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XC60 Battery Replacement, State of Charge (SOC), Alternator Control

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jgibbs2273
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Joined: Sun Aug 13, 2017 9:51 am
Year and Model: 2012
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XC60 Battery Replacement, State of Charge (SOC), Alternator Control

Post by jgibbs2273 » Wed Sep 20, 2017 8:28 pm

I was not aware how difficult it is to replace the battery on my 2012 XC60. Normally, I would go to big box retailer or local auto shop but I've found those batteries do not meet Volvo's specs. From the Owners manual, the requirements are;

Cold Start Capacity (A): 520-700
Reserve capacity (min): 100-135

Most of the available replacement batteries either have CCA greater than 700 or an insufficient reserve capacity. In America, battery capacity is typically specified in reserve capacity where as in Europe it is measured in Ah. The battery monitoring system looks for "H6 70Ah 600 Cold Cranking Ampere" and measures the "State of Charge" as a percentage of the actual Ah. Reserve capacity is not related to Ah by any algorithm so it is difficult to know if a particular reserve capacity meets or exceeds the required 70Ah.

Where all this matters is that the alternator control algorithm changes when the battery state of charge is above 80%. Above 80%, the alternator control algorithm can be fast or slow regeneration. Regeneration uses engine breaking to charge the battery via the direct geared alternator (it is not belt driven) and increases mpg by running alternator at a lower voltage. However, this only happens when battery SOC is above 80% or 56 Ah (.8*70Ah). During regeneration, battery charge voltage is slightly above battery running voltage (12.3V) and well below 14.2V typical conventional charging voltage.

For a battery with 615 CCA and 95 min reserve capacity (slightly below the OEM requirement), the measured battery state of charge for a new battery (reset with the VIDA tool) is only 74% and uses "conventional charging" instead of the regeneration modes. After buying a brand new battery, I would have expected to get access to all the energy savings possible on this vehicle.

Most battery manufacturers list their batteries as direct fit, not direct OE replacement. I'm wondering if I should have purchased a volvo replacement battery which was only $20 more.



jimmy57
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Re: XC60 Battery Replacement, State of Charge (SOC), Alternator Control

Post by jimmy57 » Thu Sep 21, 2017 7:49 am

Having more CCA is not a problem. Battery selection by a car manufacturer is cost and weight vs need. The extra pounds can make the vehicle get into a next incremental class for EPA MPG and emissions testing and that can make MPG rating go down. A higher capacity battery will have a lesser drain to do the same task and will live longer as recharge percent is another factor of lifespan.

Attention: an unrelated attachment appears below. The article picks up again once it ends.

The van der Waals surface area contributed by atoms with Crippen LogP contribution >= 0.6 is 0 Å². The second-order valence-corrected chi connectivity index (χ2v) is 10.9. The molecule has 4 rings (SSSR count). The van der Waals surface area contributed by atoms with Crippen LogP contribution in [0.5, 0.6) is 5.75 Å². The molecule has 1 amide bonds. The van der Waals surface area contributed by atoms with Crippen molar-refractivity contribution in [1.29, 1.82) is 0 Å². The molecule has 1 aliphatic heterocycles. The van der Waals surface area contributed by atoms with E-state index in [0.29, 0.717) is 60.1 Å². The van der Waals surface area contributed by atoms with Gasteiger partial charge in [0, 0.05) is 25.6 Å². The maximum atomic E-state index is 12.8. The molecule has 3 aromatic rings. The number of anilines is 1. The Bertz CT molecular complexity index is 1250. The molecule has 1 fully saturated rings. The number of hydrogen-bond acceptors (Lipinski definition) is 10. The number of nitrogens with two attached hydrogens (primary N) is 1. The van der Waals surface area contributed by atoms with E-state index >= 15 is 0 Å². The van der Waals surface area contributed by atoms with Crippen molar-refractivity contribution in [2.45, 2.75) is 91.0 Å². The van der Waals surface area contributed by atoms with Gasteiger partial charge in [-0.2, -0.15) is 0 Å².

If you put a voltmeter on the car and drive you will see the 14.2V mentioned is exceeded every time you coast after the initial start charge cycle is done (10 minutes or so depending on several variables I'm sure). The algorithm may be optimized for 600 CCA/70Ah but the battery monitor sensor is the REAL determinant. The SOC is driven by current absorption measured by amps in and resulting voltage. That will not be very different with a slight increase in battery capacity.



jgibbs2273
Posts: 5
Joined: Sun Aug 13, 2017 9:51 am
Year and Model: 2012
Location: Virginia
United States of America

Re: XC60 Battery Replacement, State of Charge (SOC), Alternator Control

Post by jgibbs2273 » Thu Nov 16, 2017 6:52 pm

The battery monitoring system always assumes the battery is 70 Ah capacity. During operation, the BMS senses the current into or out of the battery and increases or decreases the SOC assuming the battery is 70 Ah. It does not dynamically measure the actual capacity of the battery.

The initial SOC is reset based on the battery voltage after the car sits overnight. My battery measured 12.53V at 75 degrees F after sitting overnight and this corresponded to 73% battery capacity. A 100% battery would be closer to 12.63V. To measure the voltage, I left the hood open and the battery cover removed so I could measure the voltage in the morning before I opened the car door. The battery was fully charged since the charge current quickly dropped below 3 amps on my way to work and was under 1 amp by the time I arrived.

It stills remains a challenge to buy a replacement battery since many battery manufacturers do not specify Ah. They may specify reserve capacity but this is only loosely correlated to Ah. From what I could tell, in the absence of an Ah specification, a heavier battery weight corresponds with higher battery capacity. CCA is not particularly useful for modern engines that start the first time. It is easy to design a battery with high CCA but much harder to design one with a good capacity rating.



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